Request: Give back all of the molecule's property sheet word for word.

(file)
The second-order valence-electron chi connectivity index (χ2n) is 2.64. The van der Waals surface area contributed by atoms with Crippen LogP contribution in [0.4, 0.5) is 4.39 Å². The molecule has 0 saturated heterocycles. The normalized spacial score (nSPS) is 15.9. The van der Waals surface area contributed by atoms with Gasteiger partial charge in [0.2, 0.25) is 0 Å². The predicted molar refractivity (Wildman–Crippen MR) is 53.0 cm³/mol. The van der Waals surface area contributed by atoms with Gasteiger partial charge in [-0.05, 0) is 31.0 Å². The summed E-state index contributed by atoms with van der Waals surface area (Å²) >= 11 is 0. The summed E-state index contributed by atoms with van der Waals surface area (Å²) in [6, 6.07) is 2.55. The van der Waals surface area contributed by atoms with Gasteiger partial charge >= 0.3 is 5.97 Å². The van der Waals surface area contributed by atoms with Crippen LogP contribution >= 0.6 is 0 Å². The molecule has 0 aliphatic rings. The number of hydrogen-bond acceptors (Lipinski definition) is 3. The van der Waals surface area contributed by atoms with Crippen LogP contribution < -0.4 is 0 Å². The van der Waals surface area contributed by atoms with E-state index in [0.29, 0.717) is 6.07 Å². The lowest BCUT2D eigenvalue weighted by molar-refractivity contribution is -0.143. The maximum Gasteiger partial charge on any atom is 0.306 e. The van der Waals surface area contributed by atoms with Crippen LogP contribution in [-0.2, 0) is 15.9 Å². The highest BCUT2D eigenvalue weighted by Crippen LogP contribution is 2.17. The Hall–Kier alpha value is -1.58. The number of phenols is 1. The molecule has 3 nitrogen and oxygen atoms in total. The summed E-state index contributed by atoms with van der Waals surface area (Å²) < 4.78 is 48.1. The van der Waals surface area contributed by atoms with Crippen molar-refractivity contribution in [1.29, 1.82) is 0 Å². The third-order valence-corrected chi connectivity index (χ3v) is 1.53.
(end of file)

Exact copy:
The second-order valence-electron chi connectivity index (χ2n) is 2.64. The van der Waals surface area contributed by atoms with Crippen LogP contribution in [0.4, 0.5) is 4.39 Å². The molecule has 0 saturated heterocycles. The normalized spacial score (nSPS) is 15.9. The van der Waals surface area contributed by atoms with Gasteiger partial charge in [0.2, 0.25) is 0 Å². The predicted molar refractivity (Wildman–Crippen MR) is 53.0 cm³/mol. The van der Waals surface area contributed by atoms with Gasteiger partial charge in [-0.05, 0) is 31.0 Å². The summed E-state index contributed by atoms with van der Waals surface area (Å²) >= 11 is 0. The summed E-state index contributed by atoms with van der Waals surface area (Å²) in [6, 6.07) is 2.55. The van der Waals surface area contributed by atoms with Gasteiger partial charge >= 0.3 is 5.97 Å². The van der Waals surface area contributed by atoms with Crippen LogP contribution >= 0.6 is 0 Å². The molecule has 0 aliphatic rings. The number of hydrogen-bond acceptors (Lipinski definition) is 3. The van der Waals surface area contributed by atoms with Crippen LogP contribution < -0.4 is 0 Å². The van der Waals surface area contributed by atoms with E-state index in [0.29, 0.717) is 6.07 Å². The lowest BCUT2D eigenvalue weighted by molar-refractivity contribution is -0.143. The maximum Gasteiger partial charge on any atom is 0.306 e. The van der Waals surface area contributed by atoms with Crippen LogP contribution in [-0.2, 0) is 15.9 Å². The highest BCUT2D eigenvalue weighted by Crippen LogP contribution is 2.17. The Hall–Kier alpha value is -1.58. The number of phenols is 1. The molecule has 3 nitrogen and oxygen atoms in total. The summed E-state index contributed by atoms with van der Waals surface area (Å²) < 4.78 is 48.1. The van der Waals surface area contributed by atoms with Crippen molar-refractivity contribution in [1.29, 1.82) is 0 Å². The third-order valence-corrected chi connectivity index (χ3v) is 1.53.